An annotated bibliography is a works cited page with a short, descriptive qualifier after each citation that aims to show the relevance of the source. Citing a person, whether from an interview or print source, in an annotated bibliography in MLA (Modern Language Association) format is a combination not only citing who the person is that you're quoting, but why including them in a paper is appropriate to the subject of your paper.
Cite interviews taken from print or web sources like this: Hose, Carl. Interview. Carl's House. 10 February 2009. If you quote the interview from a print source, include the print source after the initial information according to MLA style, which includes title of the interview, title of the publication, date of publication, and page numbers the interview appears on. Include a URL for web interviews.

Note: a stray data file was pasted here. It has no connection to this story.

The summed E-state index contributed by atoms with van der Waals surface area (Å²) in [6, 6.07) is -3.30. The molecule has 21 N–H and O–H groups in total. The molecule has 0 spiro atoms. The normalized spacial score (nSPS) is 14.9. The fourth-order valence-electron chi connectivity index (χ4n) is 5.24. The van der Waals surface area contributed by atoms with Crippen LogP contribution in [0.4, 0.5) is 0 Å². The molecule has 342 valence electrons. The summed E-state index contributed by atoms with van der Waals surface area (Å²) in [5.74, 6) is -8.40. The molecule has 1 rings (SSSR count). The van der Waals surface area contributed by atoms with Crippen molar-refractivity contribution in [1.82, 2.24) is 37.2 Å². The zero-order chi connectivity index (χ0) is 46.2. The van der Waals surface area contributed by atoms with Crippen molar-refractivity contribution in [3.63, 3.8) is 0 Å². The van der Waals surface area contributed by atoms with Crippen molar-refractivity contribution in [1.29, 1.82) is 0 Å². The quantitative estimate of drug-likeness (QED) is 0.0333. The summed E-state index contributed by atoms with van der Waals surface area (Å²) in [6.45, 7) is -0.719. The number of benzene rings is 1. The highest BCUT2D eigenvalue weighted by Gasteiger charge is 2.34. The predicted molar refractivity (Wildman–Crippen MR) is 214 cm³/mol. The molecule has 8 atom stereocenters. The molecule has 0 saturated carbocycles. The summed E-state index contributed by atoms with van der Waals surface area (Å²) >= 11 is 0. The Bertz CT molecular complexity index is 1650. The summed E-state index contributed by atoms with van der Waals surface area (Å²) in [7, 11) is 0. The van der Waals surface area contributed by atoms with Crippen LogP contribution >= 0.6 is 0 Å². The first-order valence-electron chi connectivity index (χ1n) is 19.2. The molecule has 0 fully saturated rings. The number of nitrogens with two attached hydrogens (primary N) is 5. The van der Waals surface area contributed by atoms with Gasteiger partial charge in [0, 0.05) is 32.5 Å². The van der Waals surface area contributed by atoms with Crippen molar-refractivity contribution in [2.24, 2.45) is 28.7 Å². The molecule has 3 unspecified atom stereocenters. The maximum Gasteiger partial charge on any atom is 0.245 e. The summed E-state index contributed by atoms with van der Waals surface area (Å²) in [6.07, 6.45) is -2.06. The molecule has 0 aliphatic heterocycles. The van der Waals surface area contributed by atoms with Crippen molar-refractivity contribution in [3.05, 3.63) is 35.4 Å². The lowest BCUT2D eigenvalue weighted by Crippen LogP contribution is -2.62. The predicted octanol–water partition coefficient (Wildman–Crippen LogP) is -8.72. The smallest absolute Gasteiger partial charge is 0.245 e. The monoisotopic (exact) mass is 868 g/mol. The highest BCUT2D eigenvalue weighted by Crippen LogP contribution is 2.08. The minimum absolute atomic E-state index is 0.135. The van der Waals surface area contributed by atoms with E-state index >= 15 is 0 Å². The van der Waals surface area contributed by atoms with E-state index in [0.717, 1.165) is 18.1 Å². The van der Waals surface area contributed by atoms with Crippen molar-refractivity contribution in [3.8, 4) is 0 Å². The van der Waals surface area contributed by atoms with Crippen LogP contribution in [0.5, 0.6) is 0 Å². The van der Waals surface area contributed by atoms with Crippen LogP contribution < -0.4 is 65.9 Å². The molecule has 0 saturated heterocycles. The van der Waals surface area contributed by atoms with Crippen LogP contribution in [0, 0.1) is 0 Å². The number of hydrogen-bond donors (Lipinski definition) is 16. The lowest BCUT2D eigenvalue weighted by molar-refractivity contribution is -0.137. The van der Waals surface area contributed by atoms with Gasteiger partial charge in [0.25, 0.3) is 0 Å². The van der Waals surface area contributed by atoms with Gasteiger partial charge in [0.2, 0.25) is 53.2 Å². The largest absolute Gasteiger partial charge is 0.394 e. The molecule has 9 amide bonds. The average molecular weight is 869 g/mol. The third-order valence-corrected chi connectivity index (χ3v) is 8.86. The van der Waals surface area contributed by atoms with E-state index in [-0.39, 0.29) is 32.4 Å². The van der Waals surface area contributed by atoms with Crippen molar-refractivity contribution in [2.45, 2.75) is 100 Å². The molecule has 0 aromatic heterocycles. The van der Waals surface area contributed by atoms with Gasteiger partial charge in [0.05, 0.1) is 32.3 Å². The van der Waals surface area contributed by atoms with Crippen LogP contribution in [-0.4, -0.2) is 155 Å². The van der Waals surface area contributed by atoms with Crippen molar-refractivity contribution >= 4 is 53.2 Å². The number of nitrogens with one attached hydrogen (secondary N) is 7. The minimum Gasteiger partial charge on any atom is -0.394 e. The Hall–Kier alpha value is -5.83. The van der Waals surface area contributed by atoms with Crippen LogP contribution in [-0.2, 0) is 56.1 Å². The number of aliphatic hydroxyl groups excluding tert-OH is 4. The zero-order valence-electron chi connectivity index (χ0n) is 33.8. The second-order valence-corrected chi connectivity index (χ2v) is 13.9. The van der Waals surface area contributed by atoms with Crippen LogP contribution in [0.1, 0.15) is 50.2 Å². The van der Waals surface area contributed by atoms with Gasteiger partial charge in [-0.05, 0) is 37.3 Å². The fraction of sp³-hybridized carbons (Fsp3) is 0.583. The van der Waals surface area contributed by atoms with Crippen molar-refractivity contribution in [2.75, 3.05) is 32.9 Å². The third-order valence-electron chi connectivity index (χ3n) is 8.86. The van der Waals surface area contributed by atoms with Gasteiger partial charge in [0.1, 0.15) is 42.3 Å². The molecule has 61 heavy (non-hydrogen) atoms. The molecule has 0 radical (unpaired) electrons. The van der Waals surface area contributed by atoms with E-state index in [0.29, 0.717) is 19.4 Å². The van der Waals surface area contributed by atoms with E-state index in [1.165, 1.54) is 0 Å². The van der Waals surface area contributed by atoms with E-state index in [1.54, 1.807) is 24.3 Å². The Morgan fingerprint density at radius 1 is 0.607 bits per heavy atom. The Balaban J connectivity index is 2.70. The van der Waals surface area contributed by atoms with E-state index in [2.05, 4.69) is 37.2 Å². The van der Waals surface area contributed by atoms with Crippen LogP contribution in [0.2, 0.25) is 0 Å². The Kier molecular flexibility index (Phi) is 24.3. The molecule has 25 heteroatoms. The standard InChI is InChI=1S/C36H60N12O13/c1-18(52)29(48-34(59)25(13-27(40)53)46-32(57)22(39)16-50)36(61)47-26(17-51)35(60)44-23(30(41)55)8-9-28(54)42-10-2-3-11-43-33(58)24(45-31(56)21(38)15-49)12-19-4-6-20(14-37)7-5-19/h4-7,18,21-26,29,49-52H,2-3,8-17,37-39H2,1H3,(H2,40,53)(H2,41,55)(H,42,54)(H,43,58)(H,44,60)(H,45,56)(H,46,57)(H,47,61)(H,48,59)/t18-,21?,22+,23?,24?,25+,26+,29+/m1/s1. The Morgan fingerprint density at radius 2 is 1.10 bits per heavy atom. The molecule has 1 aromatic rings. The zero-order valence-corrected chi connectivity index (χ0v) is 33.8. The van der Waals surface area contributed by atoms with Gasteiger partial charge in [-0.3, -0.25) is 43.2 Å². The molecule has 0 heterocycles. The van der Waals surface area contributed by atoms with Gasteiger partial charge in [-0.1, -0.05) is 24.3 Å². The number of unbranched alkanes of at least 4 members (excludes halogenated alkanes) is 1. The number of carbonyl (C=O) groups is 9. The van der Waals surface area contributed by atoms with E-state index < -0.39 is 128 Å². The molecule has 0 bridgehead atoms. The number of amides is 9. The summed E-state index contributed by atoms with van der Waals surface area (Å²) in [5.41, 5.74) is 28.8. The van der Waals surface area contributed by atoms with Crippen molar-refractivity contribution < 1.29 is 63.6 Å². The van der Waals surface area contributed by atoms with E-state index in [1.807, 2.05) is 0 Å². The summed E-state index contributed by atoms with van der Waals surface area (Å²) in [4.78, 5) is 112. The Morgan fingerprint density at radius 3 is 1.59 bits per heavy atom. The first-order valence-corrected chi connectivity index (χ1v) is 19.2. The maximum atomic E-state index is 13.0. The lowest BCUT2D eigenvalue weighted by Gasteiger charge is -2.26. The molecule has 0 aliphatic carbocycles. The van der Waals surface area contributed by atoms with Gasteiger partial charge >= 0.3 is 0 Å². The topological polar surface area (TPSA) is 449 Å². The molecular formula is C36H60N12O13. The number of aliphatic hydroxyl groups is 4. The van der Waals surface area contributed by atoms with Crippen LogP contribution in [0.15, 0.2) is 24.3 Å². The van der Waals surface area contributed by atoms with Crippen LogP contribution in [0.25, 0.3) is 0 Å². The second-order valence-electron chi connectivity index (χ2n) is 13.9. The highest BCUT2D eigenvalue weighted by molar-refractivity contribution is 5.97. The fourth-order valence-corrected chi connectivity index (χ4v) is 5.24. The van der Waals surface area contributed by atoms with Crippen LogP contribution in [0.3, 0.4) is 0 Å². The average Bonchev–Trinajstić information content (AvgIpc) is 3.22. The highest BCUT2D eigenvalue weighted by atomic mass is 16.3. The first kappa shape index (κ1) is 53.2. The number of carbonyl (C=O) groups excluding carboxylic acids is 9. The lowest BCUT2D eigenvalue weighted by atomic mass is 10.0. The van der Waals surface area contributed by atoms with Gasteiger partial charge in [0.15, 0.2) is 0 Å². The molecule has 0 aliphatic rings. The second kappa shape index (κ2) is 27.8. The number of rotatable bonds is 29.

Cite in-person interviews, phone interviews, or email interviews starting with the last name, then first name of the interview subject. Example: Hose, Carl. Telephone Interview. 10 February 2010. Replace telephone interview with either email interview or personal interview, whichever the situation warrants.
Drop down a double space and write 150 to 200 words that succinctly tells readers who Carl Hose is and why the interview with him is relevant to the article. Note any achievements he has that qualifies him, as well as any other publications where information regarding Carl and the subject of the paper can be found. this is the annotated part of the citation. Without it, you have a basic MLA citation.